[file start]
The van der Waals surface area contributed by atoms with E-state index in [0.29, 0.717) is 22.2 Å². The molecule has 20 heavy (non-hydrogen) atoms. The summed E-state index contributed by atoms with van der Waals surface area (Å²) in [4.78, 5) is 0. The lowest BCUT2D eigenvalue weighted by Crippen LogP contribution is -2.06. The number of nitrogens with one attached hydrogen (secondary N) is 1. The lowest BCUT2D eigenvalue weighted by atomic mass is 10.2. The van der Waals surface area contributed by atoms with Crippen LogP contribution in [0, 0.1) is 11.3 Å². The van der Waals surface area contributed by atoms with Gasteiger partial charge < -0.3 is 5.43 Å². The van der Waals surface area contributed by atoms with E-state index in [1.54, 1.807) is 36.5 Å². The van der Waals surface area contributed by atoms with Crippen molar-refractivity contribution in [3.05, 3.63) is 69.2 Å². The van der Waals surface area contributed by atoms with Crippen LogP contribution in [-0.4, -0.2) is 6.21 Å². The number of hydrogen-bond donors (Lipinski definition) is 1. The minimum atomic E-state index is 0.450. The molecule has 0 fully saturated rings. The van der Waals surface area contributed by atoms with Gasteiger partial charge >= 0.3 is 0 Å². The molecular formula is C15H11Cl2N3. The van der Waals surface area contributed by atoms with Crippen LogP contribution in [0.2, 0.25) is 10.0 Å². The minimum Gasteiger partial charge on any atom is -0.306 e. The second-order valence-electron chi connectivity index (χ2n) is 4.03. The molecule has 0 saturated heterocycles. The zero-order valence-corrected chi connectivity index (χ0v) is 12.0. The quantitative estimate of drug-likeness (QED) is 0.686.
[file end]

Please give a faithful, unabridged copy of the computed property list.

The van der Waals surface area contributed by atoms with E-state index in [0.29, 0.717) is 22.2 Å². The molecule has 20 heavy (non-hydrogen) atoms. The summed E-state index contributed by atoms with van der Waals surface area (Å²) in [4.78, 5) is 0. The lowest BCUT2D eigenvalue weighted by Crippen LogP contribution is -2.06. The number of nitrogens with one attached hydrogen (secondary N) is 1. The lowest BCUT2D eigenvalue weighted by atomic mass is 10.2. The van der Waals surface area contributed by atoms with Crippen LogP contribution in [0, 0.1) is 11.3 Å². The van der Waals surface area contributed by atoms with Gasteiger partial charge < -0.3 is 5.43 Å². The van der Waals surface area contributed by atoms with E-state index in [1.54, 1.807) is 36.5 Å². The van der Waals surface area contributed by atoms with Crippen molar-refractivity contribution in [3.05, 3.63) is 69.2 Å². The van der Waals surface area contributed by atoms with Crippen LogP contribution in [-0.4, -0.2) is 6.21 Å². The number of hydrogen-bond donors (Lipinski definition) is 1. The minimum atomic E-state index is 0.450. The molecule has 0 fully saturated rings. The van der Waals surface area contributed by atoms with Gasteiger partial charge >= 0.3 is 0 Å². The molecular formula is C15H11Cl2N3. The van der Waals surface area contributed by atoms with Crippen LogP contribution in [0.2, 0.25) is 10.0 Å². The minimum Gasteiger partial charge on any atom is -0.306 e. The second-order valence-electron chi connectivity index (χ2n) is 4.03. The molecule has 0 saturated heterocycles. The zero-order valence-corrected chi connectivity index (χ0v) is 12.0. The quantitative estimate of drug-likeness (QED) is 0.686.